Scientists have found a mysterious genetic mutation that effectively negates the sensation of pain in people. This enables people with the rare anomaly to preserve effortlessly through extreme physical discomfort. The gene variant is identified in an Italian family who feels no pain even when severely injured. This could help scientists find new treatments for chronic pain that mimic the family’s unusual gift.
“We have spent several years trying to identify the gene that is the cause of this,” molecular biologist James Cox from University College London told. “This particular disorder may only be in one family.”
The Marsilis, go about their usual daily lives with something like a real-life superpower. All thanks to a rare genetic point mutation which has spanned at least three generations. The mutation means that they feel a little or no pain at all from serious issues like burns or broken bones. They don’t even realize that they have hurt themselves so bad.
“Sometimes they feel pain in the initial break but it goes away very quickly,” Cox told. “For example, [52-year-old] Letizia broke her shoulder while skiing, but then kept skiing for the rest of the day and drove home. She didn’t get it checked out until the next day.”
The variant shared by the family was isolated in the Marsilis DNA from blood samples and is located in a gene called ZFHX2. While it is not entirely clear how the mutation works, the team hypothesizes that the variant disrupts how ZFHX2 regulates other genes that have been linked to pain signaling. That disruption gives the Marsilis what’s known as congenital insensitivity to pain, however, their phenotype is so remarkable the researchers have named a whole sub-type of the condition, ‘Marsilis syndrome’, named after the family.
In this case, the blessing can also be a curse. The failure to accurately interpret what pain represents can mean they are not aware of a serious injury that may need immediate medical attention. Letizia Marsili’s 24-years old son, Ludovico, is fond of football. This condition masks his injuries incurred by the sport. “He rarely stays on the ground, even when he is knocked down. However, he has fragility at the ankles and he often suffers distortions, which are microfractures,” said Letizia Marsili.
“In fact, recently X-rays have shown that he has lots of microfractures in both ankles.” Other family members have experienced similar problems, with Letizia’s 78-years old mother experiencing fractures that are only much later diagnosed means that they harden naturally but did not heal properly. The gene mutation also affects their ability to detect extreme temperatures, putting them at greater risk of burning themselves or failing to register things like ice water.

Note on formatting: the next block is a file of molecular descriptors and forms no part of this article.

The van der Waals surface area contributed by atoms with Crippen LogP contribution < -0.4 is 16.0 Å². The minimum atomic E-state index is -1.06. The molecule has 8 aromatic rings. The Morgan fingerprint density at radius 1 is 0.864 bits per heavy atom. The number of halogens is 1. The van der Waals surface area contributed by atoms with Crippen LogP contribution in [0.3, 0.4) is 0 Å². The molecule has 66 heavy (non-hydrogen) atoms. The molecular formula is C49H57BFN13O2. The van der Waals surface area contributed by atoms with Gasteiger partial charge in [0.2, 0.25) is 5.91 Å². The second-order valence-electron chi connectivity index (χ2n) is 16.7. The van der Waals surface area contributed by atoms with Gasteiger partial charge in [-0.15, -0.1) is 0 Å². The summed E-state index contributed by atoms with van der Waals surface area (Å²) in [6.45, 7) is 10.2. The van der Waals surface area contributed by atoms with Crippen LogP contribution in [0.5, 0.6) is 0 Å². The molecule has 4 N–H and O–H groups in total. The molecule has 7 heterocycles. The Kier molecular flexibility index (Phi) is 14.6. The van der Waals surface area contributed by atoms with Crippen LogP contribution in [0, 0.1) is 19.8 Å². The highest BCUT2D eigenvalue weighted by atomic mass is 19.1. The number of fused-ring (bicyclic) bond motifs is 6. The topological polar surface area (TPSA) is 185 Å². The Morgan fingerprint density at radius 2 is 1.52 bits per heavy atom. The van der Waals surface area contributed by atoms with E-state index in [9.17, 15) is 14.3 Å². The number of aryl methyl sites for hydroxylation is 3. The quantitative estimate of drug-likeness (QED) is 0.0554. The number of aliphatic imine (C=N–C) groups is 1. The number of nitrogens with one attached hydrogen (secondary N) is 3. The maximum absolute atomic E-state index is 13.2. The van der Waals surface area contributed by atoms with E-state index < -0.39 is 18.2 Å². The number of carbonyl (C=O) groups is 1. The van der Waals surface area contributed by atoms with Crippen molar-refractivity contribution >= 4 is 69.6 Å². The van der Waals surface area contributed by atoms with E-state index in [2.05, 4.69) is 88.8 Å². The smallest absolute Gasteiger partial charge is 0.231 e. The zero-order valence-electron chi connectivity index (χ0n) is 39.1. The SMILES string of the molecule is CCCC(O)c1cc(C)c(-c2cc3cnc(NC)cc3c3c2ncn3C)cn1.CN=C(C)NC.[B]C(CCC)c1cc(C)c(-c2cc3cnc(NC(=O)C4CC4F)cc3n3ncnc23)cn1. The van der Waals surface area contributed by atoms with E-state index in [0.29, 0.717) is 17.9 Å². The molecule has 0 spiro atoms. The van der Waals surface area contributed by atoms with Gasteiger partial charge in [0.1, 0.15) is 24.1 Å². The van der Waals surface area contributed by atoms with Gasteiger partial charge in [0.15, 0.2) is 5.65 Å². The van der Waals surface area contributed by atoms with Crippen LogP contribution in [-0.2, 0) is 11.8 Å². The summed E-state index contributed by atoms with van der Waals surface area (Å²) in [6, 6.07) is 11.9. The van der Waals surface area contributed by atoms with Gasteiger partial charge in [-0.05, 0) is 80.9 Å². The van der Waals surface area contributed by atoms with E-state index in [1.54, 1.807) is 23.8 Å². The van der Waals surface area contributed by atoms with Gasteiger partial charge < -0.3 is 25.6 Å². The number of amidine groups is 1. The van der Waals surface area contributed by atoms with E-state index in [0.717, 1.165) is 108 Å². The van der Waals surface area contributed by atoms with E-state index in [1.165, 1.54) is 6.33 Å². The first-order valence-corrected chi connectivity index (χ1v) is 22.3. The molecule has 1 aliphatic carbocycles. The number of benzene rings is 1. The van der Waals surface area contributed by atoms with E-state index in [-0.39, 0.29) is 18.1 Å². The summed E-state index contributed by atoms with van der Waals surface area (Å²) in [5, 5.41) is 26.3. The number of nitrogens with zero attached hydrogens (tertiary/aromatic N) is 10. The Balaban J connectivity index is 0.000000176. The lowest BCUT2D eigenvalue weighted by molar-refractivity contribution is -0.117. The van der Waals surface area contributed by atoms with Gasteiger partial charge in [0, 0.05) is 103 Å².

Despite the risks inherent in feeling no pain, the family seems grateful to be missing out on what is a source of misery for so many others. “From day to day we live a very normal life, perhaps better than the rest of the population, because we very rarely get unwell and we hardly feel any pain,” said Letizia. “However, in truth, we do feel pain, the perception of pain, but this only lasts for a few seconds.”
Once the researchers isolated the ZFHX2 mutation by way of exome sequencing the team used animal experiments to see how the variant affects pain processing in mice. Animals bred to not have the gene at all showed reduced pain sensitivity when the pressure was applied to their tails but were still receptive to high heat. When other mice were bred to possess the ZFHX2 mutation, they exhibited the same low sensitivity to high heat that the Marsilis have – something the team is hopeful may provide new directions into treatments for millions who live with chronic pain in routine.
“By identifying this mutation and clarifying that it contributes to the family’s pain insensitivity, we have opened up a whole new route to drug discovery for pain relief,” says the researcher, Anna Maria Aloisi, University of Siena in Italy. “With more research to understand exactly how the mutation impacts pain sensitivity, and to see what other genes might be involved, we could identify novel targets for drug development.”
There is still a lot to find out about how ZFHX2 is involved in pain signaling. As far as this family is concerned they won’t be hanging by the phone to know about any future discoveries. One of the researchers, sensory neurobiologist John Wood from University College London said that the family has no intention of giving up their painless existence if scientists one day find out a way to reverse the condition. “I asked them if they would like to normally sense pain,” he told, “and they said no.”